get+used+to

  • 1 get used to — index inure (accustom), naturalize (acclimate) Burton s Legal Thesaurus. William C. Burton. 2006 …

    Law dictionary

  • 2 Get Used to It — Infobox Album | Name = Get Used To It Type = Studio album Artist = Rhino Bucket Released = Mar, 1992 Recorded = 1992 Genre = Heavy metal Hard rock Length = Label = Reprise Records Producer = Terry Manning Reviews = *Allmusic Rating|3|5… …

    Wikipedia

  • 3 get used to — See: USED TO …

    Dictionary of American idioms

  • 4 get\ used\ to — See: used to …

    Словарь американских идиом

  • 5 get used to it — Meaning Accept that what you want isn t going to be. Origin US origin …

    Meaning and origin of phrases

  • 6 get used to — become accustomed to …

    English contemporary dictionary

  • 7 Can't Get Used to Losing You — Infobox Single Name = Can t Get Used to Losing You Artist = Andy Williams from Album = B side = Released = 1963 Format = Recorded = Genre = Length = Label = Writer = Jerome Doc Pomus and Mort Shuman Producer = Certification = Chart position =… …

    Wikipedia

  • 8 be/get used to — be or become familiar with through experience. → use …

    English new terms dictionary

  • 9 get accustomed — get used to …

    English contemporary dictionary

  • 10 used to — used to1 [ just tu ] modal verb *** Used to is usually followed by an infinitive: We used to swim in the river. But sometimes the following infinitive is left out: I don t play golf now, but I used to. Used to only exists as a past tense.… …

    Usage of the words and phrases in modern English

  • 11 get into the swing (of something) — informal phrase to become used to a new situation and to feel confident that you can deal with it I’ve been here a week, and I’m only just beginning to get into the swing of things. Thesaurus: to become familiar with a new situation or way of… …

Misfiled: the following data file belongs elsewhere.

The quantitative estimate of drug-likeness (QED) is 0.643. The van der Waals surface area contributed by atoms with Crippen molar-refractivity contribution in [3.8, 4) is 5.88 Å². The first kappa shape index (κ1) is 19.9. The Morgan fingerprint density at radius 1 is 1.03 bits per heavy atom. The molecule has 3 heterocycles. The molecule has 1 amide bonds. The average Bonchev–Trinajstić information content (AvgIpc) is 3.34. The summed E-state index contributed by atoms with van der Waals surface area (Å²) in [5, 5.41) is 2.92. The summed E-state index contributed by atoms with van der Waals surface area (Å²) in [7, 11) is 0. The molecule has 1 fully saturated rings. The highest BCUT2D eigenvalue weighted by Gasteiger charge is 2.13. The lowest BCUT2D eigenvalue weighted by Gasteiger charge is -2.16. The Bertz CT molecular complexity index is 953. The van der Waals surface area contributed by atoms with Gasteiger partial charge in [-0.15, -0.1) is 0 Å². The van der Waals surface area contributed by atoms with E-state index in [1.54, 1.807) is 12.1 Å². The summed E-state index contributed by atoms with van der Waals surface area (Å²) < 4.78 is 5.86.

Useful english dictionary

  • 12 get your sea legs — get (your) sea legs to get used to a new situation. After graduating from college he went to Chicago to get his sea legs by working in radio. Etymology: based on the literal meaning of getting used to being on a moving ship …

    New idioms dictionary

  • 13 get sea legs — get (your) sea legs to get used to a new situation. After graduating from college he went to Chicago to get his sea legs by working in radio. Etymology: based on the literal meaning of getting used to being on a moving ship …

    New idioms dictionary

  • 14 get into the swing of things — get (back) into the swing of things informal get used to (or return to) being easy and relaxed about an activity or routine one is engaged in …

    Useful english dictionary

  • 15 get in the swing (of something) — get in/into the ˈswing (of sth) idiom (informal) to get used to an activity or a situation and become fully involved in it • I ve only been here a week so I haven t got into the swing of things yet. Main entry: ↑swingidiom …

    Useful english dictionary

  • 16 used — I MODAL USES AND PHRASES ♦♦ (Pronounced [[t]ju͟ːst[/t]] in used 1, and [[t]ju͟ːzd[/t]] in used 2.) 1) PHR MODAL If something used to be done or used to be the case, it was done regularly in the past or was the case in the past. People used to… …

    English dictionary

  • 17 used to */*/*/ — I UK [ˈjuːst tuː] / US [ˈjust tu] modal verb Summary: Used to is usually followed by an infinitive: We used to swim in the river. But sometimes the following infinitive is left out: I don t play golf now, but I used to. Used to only exists as a… …

    English dictionary

  • 18 used to — adjective in the habit (Freq. 13) I am used to hitchhiking you ll get used to the idea ...was wont to complain that this is a cold world Henry David Thoreau • Syn: ↑wont to • Similar to: ↑accustomed …

    Useful english dictionary

  • 19 used — I /ju:st/ adj. (cannot stand alone) accustomed to be; get used to (she is used to working hard; to get used to hard work) II /ju:zd/ adj. employed used for (this machine is used for making copies) * * * [juːzd] get used to (she is used to working …

    Combinatory dictionary

  • 20 get —    In Scotland and the north of England this is a dialectal word for a child, but it is always used contemptuously. The word is connected with the verb ‘to beget’; the child has been ‘get’, or ‘begotten’. ‘You havering slavering get’ is used by… …

    A dictionary of epithets and terms of address


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